The House of Representatives passed a compromise farm bill Wednesday, which among other provisions will makes some cuts to food stamps. The deal includes $8.6 billion in cuts to the Supplemental Nutrition Assistance Program, or SNAP.
In a conversation with WYSO's Emily McCord, Senator Sherrod Brown says the bill isn’t perfect, but it’s a lot better than the $40 billion cut Republicans originally wanted and that legislation will grow the agricultural industry.
As families prepare to gather around the table for Thanksgiving, state policymakers are urging the governor to change requirements for food assistance. Starting at the beginning of next year, more than 134,000 Ohioans will lose their food stamps unless they meet certain work or training requirements. This affects childless adults ages 18 to 50 who are not disabled.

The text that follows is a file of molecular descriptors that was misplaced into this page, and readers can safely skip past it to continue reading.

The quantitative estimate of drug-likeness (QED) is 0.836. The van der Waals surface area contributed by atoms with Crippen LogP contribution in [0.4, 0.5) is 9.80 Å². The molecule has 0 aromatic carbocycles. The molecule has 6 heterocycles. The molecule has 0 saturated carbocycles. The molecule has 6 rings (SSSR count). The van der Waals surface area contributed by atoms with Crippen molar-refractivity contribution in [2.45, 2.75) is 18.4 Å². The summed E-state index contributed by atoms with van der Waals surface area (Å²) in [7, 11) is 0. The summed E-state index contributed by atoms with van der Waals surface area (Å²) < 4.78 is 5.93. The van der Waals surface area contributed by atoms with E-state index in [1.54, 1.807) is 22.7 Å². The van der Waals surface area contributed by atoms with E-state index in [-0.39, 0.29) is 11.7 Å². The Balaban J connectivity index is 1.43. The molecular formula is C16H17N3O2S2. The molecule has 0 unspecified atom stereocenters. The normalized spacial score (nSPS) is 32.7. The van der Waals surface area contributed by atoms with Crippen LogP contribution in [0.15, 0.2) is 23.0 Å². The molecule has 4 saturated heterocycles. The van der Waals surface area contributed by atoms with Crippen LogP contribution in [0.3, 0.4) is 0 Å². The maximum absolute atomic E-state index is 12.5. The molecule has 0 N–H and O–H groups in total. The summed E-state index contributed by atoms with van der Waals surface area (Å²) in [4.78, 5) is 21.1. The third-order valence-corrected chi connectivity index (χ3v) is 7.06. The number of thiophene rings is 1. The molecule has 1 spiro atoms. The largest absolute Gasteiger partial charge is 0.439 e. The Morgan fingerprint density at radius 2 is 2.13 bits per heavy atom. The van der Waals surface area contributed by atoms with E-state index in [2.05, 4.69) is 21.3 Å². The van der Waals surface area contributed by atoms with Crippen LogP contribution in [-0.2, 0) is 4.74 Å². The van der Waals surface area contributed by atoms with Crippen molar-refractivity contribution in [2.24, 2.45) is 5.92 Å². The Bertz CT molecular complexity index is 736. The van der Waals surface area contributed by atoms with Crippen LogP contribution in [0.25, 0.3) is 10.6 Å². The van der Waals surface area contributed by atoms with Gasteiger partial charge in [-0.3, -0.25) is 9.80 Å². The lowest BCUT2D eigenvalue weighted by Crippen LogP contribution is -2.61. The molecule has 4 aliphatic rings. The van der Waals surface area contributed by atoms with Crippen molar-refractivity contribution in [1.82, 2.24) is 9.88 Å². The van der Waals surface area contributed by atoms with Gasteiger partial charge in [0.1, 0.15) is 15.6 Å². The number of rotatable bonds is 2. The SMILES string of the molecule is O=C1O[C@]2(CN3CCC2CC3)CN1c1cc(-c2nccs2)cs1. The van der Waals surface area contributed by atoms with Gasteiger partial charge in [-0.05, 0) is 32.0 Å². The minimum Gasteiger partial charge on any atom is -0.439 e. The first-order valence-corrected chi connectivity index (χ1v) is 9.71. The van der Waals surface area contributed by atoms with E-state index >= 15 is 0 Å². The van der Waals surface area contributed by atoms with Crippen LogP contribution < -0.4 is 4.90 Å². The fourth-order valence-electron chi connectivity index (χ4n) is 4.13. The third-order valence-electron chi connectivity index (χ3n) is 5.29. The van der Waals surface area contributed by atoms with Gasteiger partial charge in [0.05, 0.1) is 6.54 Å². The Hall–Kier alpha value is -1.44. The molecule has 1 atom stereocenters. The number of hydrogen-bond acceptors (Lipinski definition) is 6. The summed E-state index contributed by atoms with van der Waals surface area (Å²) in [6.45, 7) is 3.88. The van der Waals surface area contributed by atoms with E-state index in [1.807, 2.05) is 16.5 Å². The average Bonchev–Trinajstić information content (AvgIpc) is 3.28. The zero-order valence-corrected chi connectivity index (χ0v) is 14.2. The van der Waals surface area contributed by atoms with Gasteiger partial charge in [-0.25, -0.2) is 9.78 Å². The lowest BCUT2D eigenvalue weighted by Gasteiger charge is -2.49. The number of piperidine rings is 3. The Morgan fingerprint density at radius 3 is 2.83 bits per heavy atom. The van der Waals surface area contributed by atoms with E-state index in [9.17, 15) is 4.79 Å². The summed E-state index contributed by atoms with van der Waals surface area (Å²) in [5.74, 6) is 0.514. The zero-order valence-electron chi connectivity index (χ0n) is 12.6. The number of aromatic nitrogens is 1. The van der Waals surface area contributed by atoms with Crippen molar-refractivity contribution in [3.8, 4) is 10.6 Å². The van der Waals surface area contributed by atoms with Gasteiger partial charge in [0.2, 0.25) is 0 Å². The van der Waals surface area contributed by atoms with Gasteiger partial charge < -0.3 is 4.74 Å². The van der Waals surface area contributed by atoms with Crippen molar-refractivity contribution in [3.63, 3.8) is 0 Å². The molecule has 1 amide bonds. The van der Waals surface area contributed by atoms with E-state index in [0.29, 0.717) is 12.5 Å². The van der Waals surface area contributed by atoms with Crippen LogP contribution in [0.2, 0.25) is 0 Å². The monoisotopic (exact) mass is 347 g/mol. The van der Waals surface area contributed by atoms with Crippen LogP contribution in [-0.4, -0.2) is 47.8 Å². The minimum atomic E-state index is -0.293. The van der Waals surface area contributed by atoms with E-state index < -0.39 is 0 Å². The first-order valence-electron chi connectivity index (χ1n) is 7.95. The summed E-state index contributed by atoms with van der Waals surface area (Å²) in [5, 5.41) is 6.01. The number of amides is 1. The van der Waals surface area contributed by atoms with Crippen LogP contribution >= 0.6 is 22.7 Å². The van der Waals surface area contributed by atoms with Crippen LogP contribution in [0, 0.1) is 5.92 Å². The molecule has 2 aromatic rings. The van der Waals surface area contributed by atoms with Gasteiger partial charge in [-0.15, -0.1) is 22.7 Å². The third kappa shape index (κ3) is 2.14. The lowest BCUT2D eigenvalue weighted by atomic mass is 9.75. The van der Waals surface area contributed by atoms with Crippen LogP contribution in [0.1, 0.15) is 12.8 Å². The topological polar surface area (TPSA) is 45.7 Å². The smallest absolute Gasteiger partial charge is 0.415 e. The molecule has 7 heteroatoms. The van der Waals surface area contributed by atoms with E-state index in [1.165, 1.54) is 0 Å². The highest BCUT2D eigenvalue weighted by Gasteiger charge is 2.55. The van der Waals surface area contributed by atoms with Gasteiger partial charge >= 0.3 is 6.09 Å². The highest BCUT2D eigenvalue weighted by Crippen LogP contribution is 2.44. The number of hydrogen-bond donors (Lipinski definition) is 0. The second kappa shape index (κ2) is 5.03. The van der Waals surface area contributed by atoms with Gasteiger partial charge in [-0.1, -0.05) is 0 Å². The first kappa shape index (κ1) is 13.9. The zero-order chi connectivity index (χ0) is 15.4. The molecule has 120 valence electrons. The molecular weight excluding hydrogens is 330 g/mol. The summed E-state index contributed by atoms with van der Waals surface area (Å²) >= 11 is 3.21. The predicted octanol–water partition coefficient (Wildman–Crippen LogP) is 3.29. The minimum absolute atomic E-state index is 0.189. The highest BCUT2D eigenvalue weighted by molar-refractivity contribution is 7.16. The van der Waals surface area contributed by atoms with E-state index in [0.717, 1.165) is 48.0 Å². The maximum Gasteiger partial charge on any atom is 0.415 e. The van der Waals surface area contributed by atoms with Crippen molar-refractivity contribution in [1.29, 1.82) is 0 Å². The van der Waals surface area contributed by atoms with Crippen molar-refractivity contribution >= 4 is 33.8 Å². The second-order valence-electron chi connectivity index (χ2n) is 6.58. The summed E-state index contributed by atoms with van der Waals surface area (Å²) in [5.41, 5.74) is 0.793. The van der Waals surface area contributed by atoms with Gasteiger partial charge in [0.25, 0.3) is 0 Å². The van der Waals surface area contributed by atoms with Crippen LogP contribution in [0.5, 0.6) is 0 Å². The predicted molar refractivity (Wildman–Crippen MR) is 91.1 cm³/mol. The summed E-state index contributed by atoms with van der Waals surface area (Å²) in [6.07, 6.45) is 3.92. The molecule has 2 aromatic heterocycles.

A cut to food assistance goes into effect across the country today, Nov. 1. The end of federal stimulus funds will affect close to 2 million people in Ohio who depend on the Supplemental Nutrition Assistance Program, or SNAP, for food.
After the economy crashed, the 2009 Recovery Act propped up food assistance with billions in additional funds. That money expired on Halloween, which means reduced benefits for almost all SNAP recipients.
Leslie Bates of Greene County Job and Family Services says the average cut in Greene County is $26 per family.
A truck outside Mike Farm Enterprises south of Dayton. A variety of farm and nutrition programs are at risk since the Farm Bill expired Oct. 1.
Remember the Farm Bill? The omnibus law that funds food stamps, crop insurance, and a slew of farm subsidies? At midnight Monday, a nine-month extension of the latest version of that bill expired, which means for the moment, the law reverts to its 1949 version.